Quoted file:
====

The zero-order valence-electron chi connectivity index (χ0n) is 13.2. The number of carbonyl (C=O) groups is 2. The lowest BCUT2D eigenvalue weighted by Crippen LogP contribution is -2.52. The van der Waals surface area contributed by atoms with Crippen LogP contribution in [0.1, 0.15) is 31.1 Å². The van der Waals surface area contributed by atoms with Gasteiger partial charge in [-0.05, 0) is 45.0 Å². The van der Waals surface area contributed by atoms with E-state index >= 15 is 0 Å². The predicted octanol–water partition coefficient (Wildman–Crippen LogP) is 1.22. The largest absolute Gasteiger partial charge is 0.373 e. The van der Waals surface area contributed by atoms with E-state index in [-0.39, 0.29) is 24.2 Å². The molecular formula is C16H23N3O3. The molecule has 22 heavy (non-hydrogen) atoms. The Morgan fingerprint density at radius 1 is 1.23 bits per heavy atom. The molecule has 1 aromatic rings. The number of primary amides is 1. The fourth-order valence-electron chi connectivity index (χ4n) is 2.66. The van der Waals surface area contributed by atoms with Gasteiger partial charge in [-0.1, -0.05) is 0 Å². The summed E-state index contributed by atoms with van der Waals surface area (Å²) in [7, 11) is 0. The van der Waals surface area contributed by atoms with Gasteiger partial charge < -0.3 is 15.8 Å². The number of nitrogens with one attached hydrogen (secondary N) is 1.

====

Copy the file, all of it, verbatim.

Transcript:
The zero-order valence-electron chi connectivity index (χ0n) is 13.2. The number of carbonyl (C=O) groups is 2. The lowest BCUT2D eigenvalue weighted by Crippen LogP contribution is -2.52. The van der Waals surface area contributed by atoms with Crippen LogP contribution in [0.1, 0.15) is 31.1 Å². The van der Waals surface area contributed by atoms with Gasteiger partial charge in [-0.05, 0) is 45.0 Å². The van der Waals surface area contributed by atoms with E-state index >= 15 is 0 Å². The predicted octanol–water partition coefficient (Wildman–Crippen LogP) is 1.22. The largest absolute Gasteiger partial charge is 0.373 e. The van der Waals surface area contributed by atoms with E-state index in [-0.39, 0.29) is 24.2 Å². The molecular formula is C16H23N3O3. The molecule has 22 heavy (non-hydrogen) atoms. The Morgan fingerprint density at radius 1 is 1.23 bits per heavy atom. The molecule has 1 aromatic rings. The number of primary amides is 1. The fourth-order valence-electron chi connectivity index (χ4n) is 2.66. The van der Waals surface area contributed by atoms with Gasteiger partial charge in [-0.1, -0.05) is 0 Å². The summed E-state index contributed by atoms with van der Waals surface area (Å²) in [7, 11) is 0. The van der Waals surface area contributed by atoms with Gasteiger partial charge < -0.3 is 15.8 Å². The number of nitrogens with one attached hydrogen (secondary N) is 1.